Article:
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Here Are 7 Ways to Get Rid of Sun Spots After Summer

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If brown spots and discoloration are bothering you, now is the time to act. Throughout summer, we can be so good about applying sunscreen, wearing sun-protective clothing, and staying in the shade only to see unwanted discoloration appear on our skin anyway. It’s nearly impossible to avoid sun damage altogether, partly because it’s the heat given off by the sun (in addition to UV rays) that activates pigment cells.

If your sun spots have already appeared, and you’re looking for a way to minimize their appearance, I have good news—it’s completely possible! You just have to know which products and techniques can help. Keep scrolling to learn seven ways to get rid of sun spots after summer.

How to Get Rid of Sun Spots in 7 Steps

The goal is to get pigment cells to settle down so that sun spots will fade away and the skin can return to being bright and even-toned once again. While it can eventually lighten up over time, discoloration needs to be addressed with high-powered active ingredients and professional treatments to get it to go away quickly.

1. Choose Your Timing Wisely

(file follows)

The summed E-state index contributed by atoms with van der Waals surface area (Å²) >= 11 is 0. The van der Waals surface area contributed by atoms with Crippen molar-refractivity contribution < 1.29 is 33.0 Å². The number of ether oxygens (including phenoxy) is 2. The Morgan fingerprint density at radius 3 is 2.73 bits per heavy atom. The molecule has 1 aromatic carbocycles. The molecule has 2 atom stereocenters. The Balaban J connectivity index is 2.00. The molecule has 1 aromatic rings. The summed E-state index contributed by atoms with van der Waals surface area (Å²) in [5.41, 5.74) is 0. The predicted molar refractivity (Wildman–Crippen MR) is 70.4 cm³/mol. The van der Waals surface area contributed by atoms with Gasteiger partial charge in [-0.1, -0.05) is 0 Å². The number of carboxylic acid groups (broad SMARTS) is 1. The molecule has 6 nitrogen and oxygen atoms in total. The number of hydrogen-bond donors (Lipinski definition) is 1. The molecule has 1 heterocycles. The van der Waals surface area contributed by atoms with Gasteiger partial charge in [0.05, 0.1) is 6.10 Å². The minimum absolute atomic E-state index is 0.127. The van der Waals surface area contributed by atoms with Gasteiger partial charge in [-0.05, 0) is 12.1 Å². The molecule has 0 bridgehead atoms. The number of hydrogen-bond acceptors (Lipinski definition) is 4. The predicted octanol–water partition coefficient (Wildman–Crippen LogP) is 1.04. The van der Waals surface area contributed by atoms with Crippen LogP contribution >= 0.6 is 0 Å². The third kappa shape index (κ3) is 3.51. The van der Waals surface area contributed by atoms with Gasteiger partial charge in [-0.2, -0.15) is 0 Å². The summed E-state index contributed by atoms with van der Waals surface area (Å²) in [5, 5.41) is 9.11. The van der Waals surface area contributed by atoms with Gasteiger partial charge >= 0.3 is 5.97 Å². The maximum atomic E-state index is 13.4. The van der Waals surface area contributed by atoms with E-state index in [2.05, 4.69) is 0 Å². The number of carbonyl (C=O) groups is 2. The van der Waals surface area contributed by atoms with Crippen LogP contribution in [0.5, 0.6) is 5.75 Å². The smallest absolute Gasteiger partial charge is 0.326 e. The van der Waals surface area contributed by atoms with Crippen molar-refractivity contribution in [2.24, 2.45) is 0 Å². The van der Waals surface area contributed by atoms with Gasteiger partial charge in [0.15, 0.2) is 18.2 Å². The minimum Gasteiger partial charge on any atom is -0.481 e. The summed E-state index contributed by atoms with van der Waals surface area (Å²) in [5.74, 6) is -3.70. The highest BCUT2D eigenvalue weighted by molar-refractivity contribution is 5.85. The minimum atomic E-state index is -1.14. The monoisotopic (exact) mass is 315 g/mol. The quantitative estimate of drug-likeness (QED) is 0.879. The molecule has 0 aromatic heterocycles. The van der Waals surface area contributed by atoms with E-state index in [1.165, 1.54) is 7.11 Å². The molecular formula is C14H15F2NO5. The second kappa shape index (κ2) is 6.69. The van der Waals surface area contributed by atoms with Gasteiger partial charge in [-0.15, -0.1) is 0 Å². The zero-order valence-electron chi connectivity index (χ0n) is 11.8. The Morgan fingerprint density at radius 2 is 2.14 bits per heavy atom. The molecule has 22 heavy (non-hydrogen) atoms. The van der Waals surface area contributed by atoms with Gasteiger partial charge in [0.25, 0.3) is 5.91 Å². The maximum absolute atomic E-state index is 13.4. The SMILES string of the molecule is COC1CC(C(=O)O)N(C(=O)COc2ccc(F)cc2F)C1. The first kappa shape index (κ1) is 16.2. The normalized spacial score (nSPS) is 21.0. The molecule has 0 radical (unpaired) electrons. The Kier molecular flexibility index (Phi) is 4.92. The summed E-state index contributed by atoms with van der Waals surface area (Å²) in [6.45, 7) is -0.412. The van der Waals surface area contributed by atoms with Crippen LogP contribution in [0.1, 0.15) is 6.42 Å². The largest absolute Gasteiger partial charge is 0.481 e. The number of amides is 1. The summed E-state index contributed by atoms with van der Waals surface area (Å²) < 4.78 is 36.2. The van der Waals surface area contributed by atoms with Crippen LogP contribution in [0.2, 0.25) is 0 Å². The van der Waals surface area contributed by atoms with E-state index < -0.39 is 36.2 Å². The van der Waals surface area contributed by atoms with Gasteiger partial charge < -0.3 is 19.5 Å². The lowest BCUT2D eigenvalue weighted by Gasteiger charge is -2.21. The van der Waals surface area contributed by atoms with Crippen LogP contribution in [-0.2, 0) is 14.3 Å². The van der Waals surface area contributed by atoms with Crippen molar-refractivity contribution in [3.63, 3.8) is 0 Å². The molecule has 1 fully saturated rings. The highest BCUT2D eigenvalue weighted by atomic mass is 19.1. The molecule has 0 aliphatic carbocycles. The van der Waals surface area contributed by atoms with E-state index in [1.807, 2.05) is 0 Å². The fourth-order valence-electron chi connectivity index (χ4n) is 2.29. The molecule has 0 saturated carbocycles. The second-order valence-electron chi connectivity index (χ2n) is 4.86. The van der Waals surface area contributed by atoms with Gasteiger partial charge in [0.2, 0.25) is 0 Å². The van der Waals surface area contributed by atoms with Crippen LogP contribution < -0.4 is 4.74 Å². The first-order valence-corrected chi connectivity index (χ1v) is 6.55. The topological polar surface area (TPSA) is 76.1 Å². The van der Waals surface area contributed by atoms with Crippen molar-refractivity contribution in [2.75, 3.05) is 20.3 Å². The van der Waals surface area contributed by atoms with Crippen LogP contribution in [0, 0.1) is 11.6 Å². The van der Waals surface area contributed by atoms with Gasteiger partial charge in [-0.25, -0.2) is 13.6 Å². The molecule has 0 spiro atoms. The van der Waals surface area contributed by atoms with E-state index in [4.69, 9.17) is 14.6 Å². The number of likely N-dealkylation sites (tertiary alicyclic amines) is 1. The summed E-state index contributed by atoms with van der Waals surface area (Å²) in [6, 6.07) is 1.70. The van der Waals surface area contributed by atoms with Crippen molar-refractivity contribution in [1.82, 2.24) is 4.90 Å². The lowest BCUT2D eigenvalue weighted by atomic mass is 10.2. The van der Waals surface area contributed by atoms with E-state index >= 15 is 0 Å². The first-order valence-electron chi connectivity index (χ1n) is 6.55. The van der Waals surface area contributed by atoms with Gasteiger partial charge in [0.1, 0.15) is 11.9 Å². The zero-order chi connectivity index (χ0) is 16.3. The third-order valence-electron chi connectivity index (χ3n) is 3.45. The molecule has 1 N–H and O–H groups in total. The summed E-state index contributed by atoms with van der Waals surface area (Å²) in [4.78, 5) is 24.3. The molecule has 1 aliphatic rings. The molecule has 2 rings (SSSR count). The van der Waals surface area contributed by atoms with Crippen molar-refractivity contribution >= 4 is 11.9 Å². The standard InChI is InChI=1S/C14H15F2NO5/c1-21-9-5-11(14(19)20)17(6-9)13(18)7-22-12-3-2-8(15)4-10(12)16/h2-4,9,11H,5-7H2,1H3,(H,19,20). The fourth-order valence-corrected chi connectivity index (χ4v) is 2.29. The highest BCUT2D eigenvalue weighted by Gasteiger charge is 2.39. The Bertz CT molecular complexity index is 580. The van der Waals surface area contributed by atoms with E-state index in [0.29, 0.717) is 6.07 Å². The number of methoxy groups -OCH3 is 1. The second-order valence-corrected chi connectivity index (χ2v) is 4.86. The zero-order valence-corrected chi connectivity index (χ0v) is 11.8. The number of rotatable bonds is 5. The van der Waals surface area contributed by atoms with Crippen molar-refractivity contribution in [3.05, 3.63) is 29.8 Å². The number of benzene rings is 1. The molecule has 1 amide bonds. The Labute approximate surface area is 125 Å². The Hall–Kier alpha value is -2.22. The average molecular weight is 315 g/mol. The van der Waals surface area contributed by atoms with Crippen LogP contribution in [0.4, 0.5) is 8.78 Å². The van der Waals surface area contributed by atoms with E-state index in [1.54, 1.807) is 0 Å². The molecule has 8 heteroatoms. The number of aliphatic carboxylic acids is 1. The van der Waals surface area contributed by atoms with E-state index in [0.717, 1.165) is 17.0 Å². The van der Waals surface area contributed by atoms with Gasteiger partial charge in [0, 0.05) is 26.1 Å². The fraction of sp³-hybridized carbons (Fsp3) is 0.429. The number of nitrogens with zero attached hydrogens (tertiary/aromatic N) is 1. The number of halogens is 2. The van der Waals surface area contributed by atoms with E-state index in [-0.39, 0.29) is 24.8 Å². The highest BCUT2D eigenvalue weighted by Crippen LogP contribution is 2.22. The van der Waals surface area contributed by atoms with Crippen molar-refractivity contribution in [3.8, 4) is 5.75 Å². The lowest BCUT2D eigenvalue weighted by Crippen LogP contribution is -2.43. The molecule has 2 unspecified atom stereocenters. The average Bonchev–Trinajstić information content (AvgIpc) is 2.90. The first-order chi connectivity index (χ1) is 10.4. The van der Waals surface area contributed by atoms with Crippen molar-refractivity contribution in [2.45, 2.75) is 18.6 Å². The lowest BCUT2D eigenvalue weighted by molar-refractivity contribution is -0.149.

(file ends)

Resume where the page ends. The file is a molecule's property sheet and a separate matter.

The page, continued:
Prevention is a year-round job if you’re serious about minimizing brown spots. You know the drill: sunscreen, hats, and keeping the skin cool when possible (remember, heat triggers pigmentation just as much as UV light). But when it comes to actually reversing the effects of sun damage, it pays to be strategic about your timing. I always tell people that late fall and winter are the best times of year for getting rid of sun spots. The reason for this is that your pigment cells aren’t constantly being triggered by heat, sun, or a combination of the two. Once temperatures start to drop, you can get to work visibly fading brown spots without constantly having pigment cells reactivated. Trust me, your efforts will take you much further!

2. Discontinue Micro-Needling and the Use of Sonic Cleansing Brushes

This may come as a surprise but consistent, aggressive friction from needles and bristles may keep melanin cells active. It’s best to put sonic cleansing brushes and at-home micro-needling on hold to avoid an unnecessary inflammatory response. (On that note, read my review of home care devices).